Cyber security professionals often harp on the importance of businesses adopting the latest technologies–Next-Generation Firewalls, cloud-connected-everything, two-factor authentication, and much, much more– to protect their enterprises from attack; However, none of these defenses are effective in the least if their operators are not aware of the vulnerabilities and threats that face them. Who are these operators? Your employees–and they need to know how to protect themselves and your company from attack.
Employee error was sited as the number one cause of data breaches in 2015, and though a small portion of these might have been caused intentionally by malicious employees, IT pros believe that nearly 80% of breaches they deal with are caused by employee negligence and lack of cyber security knowledge. As Sir Francis Bacon and the characters on Schoolhouse Rock have taught us all, knowledge is power. It’s the kind of power that, when spread to others, makes us all stronger as a unit–and this applies to companies as well. You can strengthen your company’s overall cyber security defenses by educating your employees with these helpful tips:
Implementation of Password Best Practices
Almost every one of us could fill a Rolodex with the number of websites we subscribe to which require some sort of password to access the specific account, so it seems obvious that password security is a key issue when it comes to protecting yourself while online; however, in a world where ‘123456’ and ‘password’ still top the list as the most popular passwords, it is worth reviewing with your employees some of the ‘password best practices.’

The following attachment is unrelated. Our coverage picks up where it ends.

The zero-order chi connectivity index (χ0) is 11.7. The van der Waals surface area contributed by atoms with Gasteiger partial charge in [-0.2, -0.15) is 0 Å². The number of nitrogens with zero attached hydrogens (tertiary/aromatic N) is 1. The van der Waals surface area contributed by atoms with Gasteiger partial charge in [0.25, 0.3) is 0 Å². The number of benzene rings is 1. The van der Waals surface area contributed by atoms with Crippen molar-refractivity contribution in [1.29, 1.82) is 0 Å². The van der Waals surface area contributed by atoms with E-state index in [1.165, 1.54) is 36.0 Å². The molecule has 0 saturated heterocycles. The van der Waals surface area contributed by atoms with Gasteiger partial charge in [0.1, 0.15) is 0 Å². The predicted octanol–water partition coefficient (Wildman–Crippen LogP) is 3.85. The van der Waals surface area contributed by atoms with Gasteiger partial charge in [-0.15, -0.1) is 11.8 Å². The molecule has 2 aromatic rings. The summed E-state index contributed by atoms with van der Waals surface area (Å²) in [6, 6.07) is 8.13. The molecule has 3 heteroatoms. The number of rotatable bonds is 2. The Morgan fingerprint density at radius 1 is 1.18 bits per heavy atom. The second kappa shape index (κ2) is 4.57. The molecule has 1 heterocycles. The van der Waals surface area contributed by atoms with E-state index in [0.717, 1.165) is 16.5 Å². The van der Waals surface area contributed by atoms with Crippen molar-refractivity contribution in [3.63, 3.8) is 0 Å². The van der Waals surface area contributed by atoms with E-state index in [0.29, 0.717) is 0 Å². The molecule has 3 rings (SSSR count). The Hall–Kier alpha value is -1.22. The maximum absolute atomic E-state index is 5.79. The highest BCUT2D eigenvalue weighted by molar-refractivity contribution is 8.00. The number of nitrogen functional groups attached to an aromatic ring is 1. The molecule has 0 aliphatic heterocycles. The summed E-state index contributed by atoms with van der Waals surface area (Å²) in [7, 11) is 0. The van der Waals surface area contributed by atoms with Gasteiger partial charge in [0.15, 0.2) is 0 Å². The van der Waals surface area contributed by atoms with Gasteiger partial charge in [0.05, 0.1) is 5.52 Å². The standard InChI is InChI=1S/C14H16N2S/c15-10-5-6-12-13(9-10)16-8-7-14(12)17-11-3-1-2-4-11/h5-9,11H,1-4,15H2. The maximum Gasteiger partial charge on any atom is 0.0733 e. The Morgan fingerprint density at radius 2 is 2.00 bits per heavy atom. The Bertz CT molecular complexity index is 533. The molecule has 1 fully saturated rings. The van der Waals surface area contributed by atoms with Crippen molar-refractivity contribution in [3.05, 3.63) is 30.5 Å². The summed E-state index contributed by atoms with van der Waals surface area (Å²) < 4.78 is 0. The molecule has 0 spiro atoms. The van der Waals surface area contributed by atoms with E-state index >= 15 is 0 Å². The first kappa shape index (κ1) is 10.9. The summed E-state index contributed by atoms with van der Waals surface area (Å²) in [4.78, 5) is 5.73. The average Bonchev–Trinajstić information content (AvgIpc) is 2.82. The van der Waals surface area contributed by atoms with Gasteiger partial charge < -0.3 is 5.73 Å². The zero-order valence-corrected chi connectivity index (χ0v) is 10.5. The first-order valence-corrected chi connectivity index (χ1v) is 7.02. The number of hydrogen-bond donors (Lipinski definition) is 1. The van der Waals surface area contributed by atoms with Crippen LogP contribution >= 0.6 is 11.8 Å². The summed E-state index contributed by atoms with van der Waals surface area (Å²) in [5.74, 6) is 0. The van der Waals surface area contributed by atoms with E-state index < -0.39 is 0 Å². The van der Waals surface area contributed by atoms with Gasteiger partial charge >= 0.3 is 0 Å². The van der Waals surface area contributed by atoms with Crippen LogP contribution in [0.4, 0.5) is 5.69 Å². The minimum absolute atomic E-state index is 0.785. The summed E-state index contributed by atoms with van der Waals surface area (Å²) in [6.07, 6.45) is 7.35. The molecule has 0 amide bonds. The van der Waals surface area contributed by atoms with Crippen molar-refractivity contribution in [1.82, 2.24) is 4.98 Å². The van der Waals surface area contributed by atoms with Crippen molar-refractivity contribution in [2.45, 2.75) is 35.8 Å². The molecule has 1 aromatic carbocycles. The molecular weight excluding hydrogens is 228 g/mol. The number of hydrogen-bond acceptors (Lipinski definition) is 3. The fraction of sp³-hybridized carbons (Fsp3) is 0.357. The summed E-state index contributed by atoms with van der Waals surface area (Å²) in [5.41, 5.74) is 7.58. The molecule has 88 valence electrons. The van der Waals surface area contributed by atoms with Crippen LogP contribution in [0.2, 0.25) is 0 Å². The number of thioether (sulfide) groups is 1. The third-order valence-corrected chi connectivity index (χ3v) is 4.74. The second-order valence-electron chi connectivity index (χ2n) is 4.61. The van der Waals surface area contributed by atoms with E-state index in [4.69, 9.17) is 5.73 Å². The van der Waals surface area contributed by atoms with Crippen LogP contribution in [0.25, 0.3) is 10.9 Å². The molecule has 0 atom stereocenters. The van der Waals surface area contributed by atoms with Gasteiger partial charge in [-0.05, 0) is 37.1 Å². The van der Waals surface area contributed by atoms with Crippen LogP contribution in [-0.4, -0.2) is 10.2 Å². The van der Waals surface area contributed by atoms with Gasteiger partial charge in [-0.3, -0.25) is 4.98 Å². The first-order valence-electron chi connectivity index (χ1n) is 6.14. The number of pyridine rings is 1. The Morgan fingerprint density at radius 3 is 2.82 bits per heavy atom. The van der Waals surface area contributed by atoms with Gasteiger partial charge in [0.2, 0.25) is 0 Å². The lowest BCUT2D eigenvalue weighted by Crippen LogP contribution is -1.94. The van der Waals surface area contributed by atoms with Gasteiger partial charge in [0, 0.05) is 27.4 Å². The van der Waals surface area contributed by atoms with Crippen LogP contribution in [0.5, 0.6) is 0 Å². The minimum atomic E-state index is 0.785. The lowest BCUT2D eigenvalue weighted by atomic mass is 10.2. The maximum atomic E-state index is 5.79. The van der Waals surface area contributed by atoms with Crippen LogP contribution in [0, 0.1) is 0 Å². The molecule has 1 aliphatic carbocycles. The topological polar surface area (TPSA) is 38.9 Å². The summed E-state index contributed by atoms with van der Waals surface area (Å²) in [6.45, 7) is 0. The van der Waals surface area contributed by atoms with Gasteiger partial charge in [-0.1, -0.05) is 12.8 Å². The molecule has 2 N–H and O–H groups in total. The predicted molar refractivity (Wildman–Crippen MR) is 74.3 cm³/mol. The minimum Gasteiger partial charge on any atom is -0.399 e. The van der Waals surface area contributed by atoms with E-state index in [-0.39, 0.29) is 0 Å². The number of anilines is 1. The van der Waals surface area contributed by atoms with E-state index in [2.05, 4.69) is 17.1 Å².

- Create unique, strong passwords for each account—Employees should create passwords that are longer than 8 characters in length, have a combination of letters, numbers, and symbols, and these passwords should not contain “guessable” words and phrases, such as employee’s username or the company name.
- Change passwords often—Of those surveyed, 76% of employees are prompted by IT to change passwords on work accounts every 1-3 months. This not only allows for current employees to protect their active accounts, but it gives the IT department the ability to detect dormant accounts which are often the gateways which leave a company vulnerable to attack.
- Require multi-factor authentication—In addition to passwords, many companies require their employees to enter in another identifier in order to indicate their true validity. These include things such as a time-sensitive code, facial recognition, fingerprints, and even retina scan.
Training of All Employees
- Have a cyber security plan–All companies should have a strong cyber security plan in order to protect their business. Many people think that the IT department of a company is the only place where people need to be well-versed in all that is cyber security, including knowledge of the company’s cyber security plans; however, the reality is that protecting a company on the cyber front is the responsibility of all employees. Pat Toth, a Supervisory Computer Scientist at NIST, said, “You can’t just rely on one person in a 10-person company; everyone needs to have a good understanding of cybersecurity and what the risks are for the organization.”